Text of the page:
The greatest trade the Rockstar ever made to propel him in the direction of greatness was when he was a teen.  A neighbourhood friend was a legend in the community.  Benny Fishman was the son of a successful businessman.  The Fishmans had money and Benny had good stuff.  He always had the best of stylish clothes and was allowed to drive his father's Cadillac when he got his licence at 16.  Benny never had an electric train when he was younger and always hankered for one.  The Rockstar had one as his mother had scrimped and saved to give him a train set as a Christmas gift when he was younger.  One day Benny and the Rockstar were hanging out.  Benny was wearing a black and white vertically striped button-down collared shirt.  The Rockstar was smitten by the shirt.  He knew his Mom could never afford to buy him one so he proposed a trade – Benny’s shirt for the Rockstar’s electric train. The negotiation concluded with Benny throwing in an acoustic guitar his parents had bought him.  The Rockstar was ecstatic.  He now had the means to continue his passion for music through the exploration of a new instrument.

No trade happens without repercussions!  The Rockstar’s Mom was most distressed with the trade of his now little-used electric train.  What upset her the most was that the deal was made without consulting her.  The little family did not have any discretionary funds to buy items like train sets let alone trade them for a shirt.  The dark side of the trade was further evident to his Mom when the Rockstar wore the shirt to school for the first time.  The shirt was so out of character for him as well as its garishness in terms of what other high school students were wearing.  The Rockstar became the brunt of many hurtful comments like "Hey jailbird when did you get out?" and "Hey ref, you working the basketball game Friday night?"  The shirt was never worn again and lay in a pile of unused clothes at the back of the Rockstar’s closet.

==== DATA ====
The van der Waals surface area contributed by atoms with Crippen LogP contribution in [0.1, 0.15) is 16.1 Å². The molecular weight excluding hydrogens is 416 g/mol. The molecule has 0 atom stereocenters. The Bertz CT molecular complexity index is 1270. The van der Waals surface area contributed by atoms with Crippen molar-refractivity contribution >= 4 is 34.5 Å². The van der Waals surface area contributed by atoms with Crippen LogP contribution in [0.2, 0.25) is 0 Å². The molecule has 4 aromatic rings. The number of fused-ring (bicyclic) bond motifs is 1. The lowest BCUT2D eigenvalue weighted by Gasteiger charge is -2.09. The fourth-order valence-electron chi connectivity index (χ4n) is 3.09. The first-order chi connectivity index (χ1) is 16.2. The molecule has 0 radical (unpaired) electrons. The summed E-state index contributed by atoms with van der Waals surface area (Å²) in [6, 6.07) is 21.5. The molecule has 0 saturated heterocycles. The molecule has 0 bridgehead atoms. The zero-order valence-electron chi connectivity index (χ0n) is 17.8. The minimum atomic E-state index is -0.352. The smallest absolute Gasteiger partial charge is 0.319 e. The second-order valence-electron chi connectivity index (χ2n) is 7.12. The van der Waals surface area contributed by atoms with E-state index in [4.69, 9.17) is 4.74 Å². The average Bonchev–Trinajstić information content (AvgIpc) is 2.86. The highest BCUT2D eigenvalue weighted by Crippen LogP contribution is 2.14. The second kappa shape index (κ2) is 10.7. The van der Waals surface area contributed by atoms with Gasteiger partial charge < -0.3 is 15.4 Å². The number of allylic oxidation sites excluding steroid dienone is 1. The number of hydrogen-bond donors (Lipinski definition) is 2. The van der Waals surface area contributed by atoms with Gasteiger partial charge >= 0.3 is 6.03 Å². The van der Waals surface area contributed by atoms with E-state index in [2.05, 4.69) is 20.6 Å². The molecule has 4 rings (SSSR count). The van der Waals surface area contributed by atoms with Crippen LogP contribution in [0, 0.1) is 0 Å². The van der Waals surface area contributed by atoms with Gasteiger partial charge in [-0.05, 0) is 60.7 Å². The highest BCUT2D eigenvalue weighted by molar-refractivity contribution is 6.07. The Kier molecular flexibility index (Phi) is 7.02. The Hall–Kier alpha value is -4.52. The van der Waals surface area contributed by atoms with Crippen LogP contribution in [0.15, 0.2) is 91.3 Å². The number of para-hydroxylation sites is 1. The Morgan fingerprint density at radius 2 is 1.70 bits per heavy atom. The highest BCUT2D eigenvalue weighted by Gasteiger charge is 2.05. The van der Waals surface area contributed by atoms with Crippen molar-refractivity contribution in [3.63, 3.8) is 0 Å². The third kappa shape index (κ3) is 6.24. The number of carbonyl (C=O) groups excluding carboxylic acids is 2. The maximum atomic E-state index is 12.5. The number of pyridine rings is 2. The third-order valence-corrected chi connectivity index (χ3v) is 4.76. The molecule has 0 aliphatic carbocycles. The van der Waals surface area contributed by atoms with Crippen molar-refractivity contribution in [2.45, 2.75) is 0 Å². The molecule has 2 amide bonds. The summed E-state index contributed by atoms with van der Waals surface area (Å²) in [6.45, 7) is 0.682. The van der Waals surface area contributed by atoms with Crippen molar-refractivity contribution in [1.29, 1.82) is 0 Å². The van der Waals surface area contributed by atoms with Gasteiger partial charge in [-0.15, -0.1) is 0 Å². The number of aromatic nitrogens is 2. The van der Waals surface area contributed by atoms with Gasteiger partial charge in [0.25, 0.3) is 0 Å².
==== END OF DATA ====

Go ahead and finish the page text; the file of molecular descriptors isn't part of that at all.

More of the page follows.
However, the guitar acquired in the trade was a significant game changer!  The Rockstar had his means to achieve the vision that was starting to be framed in his mind.  He could see himself on stage as an entertainer.But first he had to figure out what to do with the guitar.  He knew his family could never afford for him to take guitar lessons.  He didn't know  anything about a guitar let alone playing one.  So, he did the first thing that came to mind.  Taking furniture polish used in his household chores, he cleaned and shined his new guitar until it gleamed.  He noted that one string was missing and the 5 remaining strings were horribly out of tune with each other.  What to do?  The local public library probably held the solution.  Off the Rockstar went to find the answers to the plethora of questions about guitars that surged through his mind.

The library, as it turned out, provided the Rockstar with some good leads.  He figured out that his new emergent passion could not be yet played as it was missing one string and there was nothing he could do while holding and strumming the guitar to make it produce anything but a cacophony of horrible sounds.  A seldom checked out book on guitar basics gave him some clues.  He learned that each of the strings played a single note from the scale E A D G B E.  Each string had to be tuned to that note.  This conjured up the next problem he had which was tuning each string to produce the common sound for each note.  Before undertaking the tuning challenge, a replacement string needed to be found.  The information from the book caused the Rockstar to determine he had to procure a new “B” string for his guitar.  Checking out the book gave him at least two weeks to chart a course in learning to play his new instrument.